The United States House of Representatives voted Wednesday to impeach President Donald Trump for the second time by a count of 232 to 197, including 10 Republicans. This marks the first-ever a president has been impeached twice.
The Democrat-led effort to try once again to oust the president is based on remarks he gave January 6th at the “Save America Rally,” which was attended by hundreds of thousands of people from across the country.
The congressmembers pushing for impeachment insist President Trump is guilty, in essence, of “inciting a riot” in his speech.
U.S. Representative Mo Brooks (AL-05) on Tuesday responded to the “scurrilous, George Orwellian” attacks that Democrats are making against him over his “Save America” rally speech on January 6.
An official censure was proposed by U.S. Representatives Debbie Wasserman Schultz (D-FL-23) and Tom Malinowski (D-NJ-07), the Washington Examiner said.
U.S Senators Marsha Blackburn and Bill Hagerty (both R-TN) reversed course late Wednesday night and allowed Arizona’s disputed electoral votes to be counted, WJHL reported.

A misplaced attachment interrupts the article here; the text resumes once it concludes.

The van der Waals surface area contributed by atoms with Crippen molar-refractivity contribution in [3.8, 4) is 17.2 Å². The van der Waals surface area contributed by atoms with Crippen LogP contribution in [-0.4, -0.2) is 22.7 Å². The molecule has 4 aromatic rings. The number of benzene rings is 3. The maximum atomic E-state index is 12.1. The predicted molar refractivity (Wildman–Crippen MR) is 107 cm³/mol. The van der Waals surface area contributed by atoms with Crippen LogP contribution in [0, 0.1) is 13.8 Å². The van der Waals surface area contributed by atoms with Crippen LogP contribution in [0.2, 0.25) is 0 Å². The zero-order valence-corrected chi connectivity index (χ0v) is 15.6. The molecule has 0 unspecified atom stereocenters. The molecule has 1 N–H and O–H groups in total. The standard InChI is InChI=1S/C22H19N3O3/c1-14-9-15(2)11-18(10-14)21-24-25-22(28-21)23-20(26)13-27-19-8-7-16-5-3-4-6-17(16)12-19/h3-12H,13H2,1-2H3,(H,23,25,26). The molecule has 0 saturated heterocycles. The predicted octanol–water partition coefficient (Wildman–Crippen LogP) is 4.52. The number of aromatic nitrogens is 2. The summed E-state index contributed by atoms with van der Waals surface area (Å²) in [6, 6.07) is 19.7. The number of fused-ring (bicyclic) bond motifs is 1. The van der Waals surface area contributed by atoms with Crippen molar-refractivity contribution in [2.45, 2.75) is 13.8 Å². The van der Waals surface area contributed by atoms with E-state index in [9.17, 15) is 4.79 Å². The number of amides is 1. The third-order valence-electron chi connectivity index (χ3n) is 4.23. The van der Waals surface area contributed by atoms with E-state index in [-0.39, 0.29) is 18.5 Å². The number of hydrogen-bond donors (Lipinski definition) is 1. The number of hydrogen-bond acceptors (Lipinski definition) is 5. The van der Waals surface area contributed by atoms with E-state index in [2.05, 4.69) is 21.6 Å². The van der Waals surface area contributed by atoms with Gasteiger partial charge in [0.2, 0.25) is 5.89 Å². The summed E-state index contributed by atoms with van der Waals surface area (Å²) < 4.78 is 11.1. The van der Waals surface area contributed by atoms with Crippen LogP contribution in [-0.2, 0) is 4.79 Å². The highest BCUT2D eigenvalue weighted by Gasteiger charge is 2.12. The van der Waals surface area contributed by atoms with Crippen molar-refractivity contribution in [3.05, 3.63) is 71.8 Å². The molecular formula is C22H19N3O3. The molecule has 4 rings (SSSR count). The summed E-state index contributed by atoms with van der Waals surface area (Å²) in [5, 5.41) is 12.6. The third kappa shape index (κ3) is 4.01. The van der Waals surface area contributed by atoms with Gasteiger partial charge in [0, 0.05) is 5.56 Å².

Just last week, the duo had pledged to contest the Electoral College results, The Tennessee Star reported.
Not long before the tallying of and objections to the Electoral College results were disrupted by the violent protest at the Capitol, U.S. Representative Mark Green (R-TN-07) had repeated his intention to contest the election results.
Green on Wednesday announced his intention to object to the slates of electors in “certain states.”
Scott Golden, chairman of the Tennessee Republican Party, condemned the violence in Washington, D.C., and said the GOP is the party of law and order, a sentiment expressed by several state leaders.
Golden made the statement Wednesday in an email as well as on Facebook, which is available here.